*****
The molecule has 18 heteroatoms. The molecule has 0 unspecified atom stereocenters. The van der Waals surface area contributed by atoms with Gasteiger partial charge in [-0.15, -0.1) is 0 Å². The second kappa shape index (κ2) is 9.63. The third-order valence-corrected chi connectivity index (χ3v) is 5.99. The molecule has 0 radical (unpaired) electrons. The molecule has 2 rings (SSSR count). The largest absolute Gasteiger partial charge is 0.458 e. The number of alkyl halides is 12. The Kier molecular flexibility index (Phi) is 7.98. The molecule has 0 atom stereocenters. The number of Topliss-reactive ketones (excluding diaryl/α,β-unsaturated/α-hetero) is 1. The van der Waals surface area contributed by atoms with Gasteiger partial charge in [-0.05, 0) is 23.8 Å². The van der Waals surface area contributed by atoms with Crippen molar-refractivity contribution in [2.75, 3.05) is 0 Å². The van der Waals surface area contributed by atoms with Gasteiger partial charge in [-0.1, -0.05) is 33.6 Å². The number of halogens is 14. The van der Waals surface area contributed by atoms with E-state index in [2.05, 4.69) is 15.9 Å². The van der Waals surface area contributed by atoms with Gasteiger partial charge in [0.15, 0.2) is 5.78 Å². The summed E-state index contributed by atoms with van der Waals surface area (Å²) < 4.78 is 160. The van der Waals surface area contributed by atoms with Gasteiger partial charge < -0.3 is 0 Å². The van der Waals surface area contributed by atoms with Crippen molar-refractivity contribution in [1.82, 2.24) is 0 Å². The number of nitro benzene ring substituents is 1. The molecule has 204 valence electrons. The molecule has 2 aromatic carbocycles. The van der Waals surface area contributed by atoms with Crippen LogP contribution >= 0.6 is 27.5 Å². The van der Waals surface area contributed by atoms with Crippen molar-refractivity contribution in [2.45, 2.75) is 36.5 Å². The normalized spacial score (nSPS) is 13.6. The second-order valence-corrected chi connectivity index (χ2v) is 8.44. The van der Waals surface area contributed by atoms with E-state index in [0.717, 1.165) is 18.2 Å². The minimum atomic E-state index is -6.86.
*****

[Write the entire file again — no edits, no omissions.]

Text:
The molecule has 18 heteroatoms. The molecule has 0 unspecified atom stereocenters. The van der Waals surface area contributed by atoms with Gasteiger partial charge in [-0.15, -0.1) is 0 Å². The second kappa shape index (κ2) is 9.63. The third-order valence-corrected chi connectivity index (χ3v) is 5.99. The molecule has 0 radical (unpaired) electrons. The molecule has 2 rings (SSSR count). The largest absolute Gasteiger partial charge is 0.458 e. The number of alkyl halides is 12. The Kier molecular flexibility index (Phi) is 7.98. The molecule has 0 atom stereocenters. The number of Topliss-reactive ketones (excluding diaryl/α,β-unsaturated/α-hetero) is 1. The van der Waals surface area contributed by atoms with Gasteiger partial charge in [-0.05, 0) is 23.8 Å². The van der Waals surface area contributed by atoms with Crippen molar-refractivity contribution in [2.75, 3.05) is 0 Å². The van der Waals surface area contributed by atoms with Gasteiger partial charge in [-0.1, -0.05) is 33.6 Å². The number of halogens is 14. The van der Waals surface area contributed by atoms with E-state index in [2.05, 4.69) is 15.9 Å². The van der Waals surface area contributed by atoms with Gasteiger partial charge in [0.15, 0.2) is 5.78 Å². The summed E-state index contributed by atoms with van der Waals surface area (Å²) < 4.78 is 160. The van der Waals surface area contributed by atoms with Gasteiger partial charge < -0.3 is 0 Å². The van der Waals surface area contributed by atoms with Crippen molar-refractivity contribution in [1.82, 2.24) is 0 Å². The number of nitro benzene ring substituents is 1. The molecule has 204 valence electrons. The molecule has 2 aromatic carbocycles. The van der Waals surface area contributed by atoms with Crippen LogP contribution >= 0.6 is 27.5 Å². The van der Waals surface area contributed by atoms with Crippen molar-refractivity contribution in [2.45, 2.75) is 36.5 Å². The normalized spacial score (nSPS) is 13.6. The second-order valence-corrected chi connectivity index (χ2v) is 8.44. The van der Waals surface area contributed by atoms with E-state index in [0.717, 1.165) is 18.2 Å². The minimum atomic E-state index is -6.86.